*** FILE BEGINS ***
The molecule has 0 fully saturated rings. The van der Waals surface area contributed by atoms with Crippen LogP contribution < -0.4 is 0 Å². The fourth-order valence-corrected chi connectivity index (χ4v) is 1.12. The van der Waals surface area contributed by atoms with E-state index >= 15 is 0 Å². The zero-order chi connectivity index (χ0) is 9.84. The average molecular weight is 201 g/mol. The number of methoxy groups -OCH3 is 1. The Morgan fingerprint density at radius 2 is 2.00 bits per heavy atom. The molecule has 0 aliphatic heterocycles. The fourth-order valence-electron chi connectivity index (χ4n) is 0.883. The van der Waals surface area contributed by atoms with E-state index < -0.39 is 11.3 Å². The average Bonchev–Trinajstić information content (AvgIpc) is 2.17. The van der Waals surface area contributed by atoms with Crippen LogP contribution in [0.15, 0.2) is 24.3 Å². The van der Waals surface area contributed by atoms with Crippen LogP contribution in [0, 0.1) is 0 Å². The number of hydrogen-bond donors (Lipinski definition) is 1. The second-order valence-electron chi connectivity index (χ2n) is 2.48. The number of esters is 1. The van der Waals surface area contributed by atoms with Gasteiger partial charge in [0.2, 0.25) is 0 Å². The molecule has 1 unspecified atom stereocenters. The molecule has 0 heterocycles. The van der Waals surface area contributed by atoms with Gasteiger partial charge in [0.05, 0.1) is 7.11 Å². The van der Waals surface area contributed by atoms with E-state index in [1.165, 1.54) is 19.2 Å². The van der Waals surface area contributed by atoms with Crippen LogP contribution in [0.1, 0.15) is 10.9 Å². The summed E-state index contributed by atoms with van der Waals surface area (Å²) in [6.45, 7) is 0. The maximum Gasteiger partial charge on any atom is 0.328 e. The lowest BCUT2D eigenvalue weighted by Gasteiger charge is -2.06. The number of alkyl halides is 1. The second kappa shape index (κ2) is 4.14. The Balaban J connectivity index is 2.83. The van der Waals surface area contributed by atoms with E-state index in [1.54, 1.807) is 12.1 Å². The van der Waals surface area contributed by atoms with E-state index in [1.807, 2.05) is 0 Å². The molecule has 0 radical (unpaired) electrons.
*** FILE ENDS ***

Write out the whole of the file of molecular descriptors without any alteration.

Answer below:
The molecule has 0 fully saturated rings. The van der Waals surface area contributed by atoms with Crippen LogP contribution < -0.4 is 0 Å². The fourth-order valence-corrected chi connectivity index (χ4v) is 1.12. The van der Waals surface area contributed by atoms with E-state index >= 15 is 0 Å². The zero-order chi connectivity index (χ0) is 9.84. The average molecular weight is 201 g/mol. The number of methoxy groups -OCH3 is 1. The Morgan fingerprint density at radius 2 is 2.00 bits per heavy atom. The molecule has 0 aliphatic heterocycles. The fourth-order valence-electron chi connectivity index (χ4n) is 0.883. The van der Waals surface area contributed by atoms with E-state index < -0.39 is 11.3 Å². The average Bonchev–Trinajstić information content (AvgIpc) is 2.17. The van der Waals surface area contributed by atoms with Crippen LogP contribution in [0.15, 0.2) is 24.3 Å². The van der Waals surface area contributed by atoms with Crippen LogP contribution in [0, 0.1) is 0 Å². The number of hydrogen-bond donors (Lipinski definition) is 1. The second-order valence-electron chi connectivity index (χ2n) is 2.48. The number of esters is 1. The van der Waals surface area contributed by atoms with Gasteiger partial charge in [0.2, 0.25) is 0 Å². The molecule has 1 unspecified atom stereocenters. The molecule has 0 heterocycles. The van der Waals surface area contributed by atoms with Gasteiger partial charge in [0.05, 0.1) is 7.11 Å². The van der Waals surface area contributed by atoms with E-state index in [1.165, 1.54) is 19.2 Å². The van der Waals surface area contributed by atoms with Crippen LogP contribution in [0.1, 0.15) is 10.9 Å². The summed E-state index contributed by atoms with van der Waals surface area (Å²) in [6.45, 7) is 0. The maximum Gasteiger partial charge on any atom is 0.328 e. The lowest BCUT2D eigenvalue weighted by Gasteiger charge is -2.06. The number of alkyl halides is 1. The second kappa shape index (κ2) is 4.14. The Balaban J connectivity index is 2.83. The van der Waals surface area contributed by atoms with E-state index in [1.54, 1.807) is 12.1 Å². The van der Waals surface area contributed by atoms with E-state index in [1.807, 2.05) is 0 Å². The molecule has 0 radical (unpaired) electrons.